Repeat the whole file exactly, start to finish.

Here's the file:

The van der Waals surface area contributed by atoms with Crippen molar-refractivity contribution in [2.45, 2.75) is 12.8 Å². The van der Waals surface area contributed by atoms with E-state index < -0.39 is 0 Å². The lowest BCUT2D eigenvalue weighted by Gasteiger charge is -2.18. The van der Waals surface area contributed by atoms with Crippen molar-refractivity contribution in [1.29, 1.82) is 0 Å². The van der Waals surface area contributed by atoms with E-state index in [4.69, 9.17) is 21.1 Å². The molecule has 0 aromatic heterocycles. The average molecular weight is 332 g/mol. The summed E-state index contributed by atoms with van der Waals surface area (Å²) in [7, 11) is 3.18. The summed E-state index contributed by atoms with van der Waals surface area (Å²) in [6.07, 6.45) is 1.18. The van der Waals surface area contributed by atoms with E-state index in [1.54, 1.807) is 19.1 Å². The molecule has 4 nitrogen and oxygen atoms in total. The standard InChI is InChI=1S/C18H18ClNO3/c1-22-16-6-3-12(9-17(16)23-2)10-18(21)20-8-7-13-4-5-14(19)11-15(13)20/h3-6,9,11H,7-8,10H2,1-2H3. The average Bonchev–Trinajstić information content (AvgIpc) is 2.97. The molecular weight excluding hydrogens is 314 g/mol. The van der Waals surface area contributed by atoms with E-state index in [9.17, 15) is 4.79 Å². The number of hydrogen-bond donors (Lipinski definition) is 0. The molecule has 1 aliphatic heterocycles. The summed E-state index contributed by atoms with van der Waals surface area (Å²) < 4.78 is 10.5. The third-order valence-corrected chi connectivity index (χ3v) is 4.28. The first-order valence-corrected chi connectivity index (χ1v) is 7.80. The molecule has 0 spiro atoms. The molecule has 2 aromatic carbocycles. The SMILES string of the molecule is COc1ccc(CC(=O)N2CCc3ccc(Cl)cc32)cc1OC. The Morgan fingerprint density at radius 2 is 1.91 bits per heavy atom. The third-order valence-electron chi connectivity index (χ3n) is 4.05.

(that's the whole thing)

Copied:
The van der Waals surface area contributed by atoms with Crippen molar-refractivity contribution in [2.45, 2.75) is 12.8 Å². The van der Waals surface area contributed by atoms with E-state index < -0.39 is 0 Å². The lowest BCUT2D eigenvalue weighted by Gasteiger charge is -2.18. The van der Waals surface area contributed by atoms with Crippen molar-refractivity contribution in [1.29, 1.82) is 0 Å². The van der Waals surface area contributed by atoms with E-state index in [4.69, 9.17) is 21.1 Å². The molecule has 0 aromatic heterocycles. The average molecular weight is 332 g/mol. The summed E-state index contributed by atoms with van der Waals surface area (Å²) in [7, 11) is 3.18. The summed E-state index contributed by atoms with van der Waals surface area (Å²) in [6.07, 6.45) is 1.18. The van der Waals surface area contributed by atoms with E-state index in [1.54, 1.807) is 19.1 Å². The molecule has 4 nitrogen and oxygen atoms in total. The standard InChI is InChI=1S/C18H18ClNO3/c1-22-16-6-3-12(9-17(16)23-2)10-18(21)20-8-7-13-4-5-14(19)11-15(13)20/h3-6,9,11H,7-8,10H2,1-2H3. The average Bonchev–Trinajstić information content (AvgIpc) is 2.97. The molecular weight excluding hydrogens is 314 g/mol. The van der Waals surface area contributed by atoms with E-state index in [9.17, 15) is 4.79 Å². The number of hydrogen-bond donors (Lipinski definition) is 0. The molecule has 1 aliphatic heterocycles. The summed E-state index contributed by atoms with van der Waals surface area (Å²) < 4.78 is 10.5. The third-order valence-corrected chi connectivity index (χ3v) is 4.28. The first-order valence-corrected chi connectivity index (χ1v) is 7.80. The molecule has 0 spiro atoms. The molecule has 2 aromatic carbocycles. The SMILES string of the molecule is COc1ccc(CC(=O)N2CCc3ccc(Cl)cc32)cc1OC. The Morgan fingerprint density at radius 2 is 1.91 bits per heavy atom. The third-order valence-electron chi connectivity index (χ3n) is 4.05.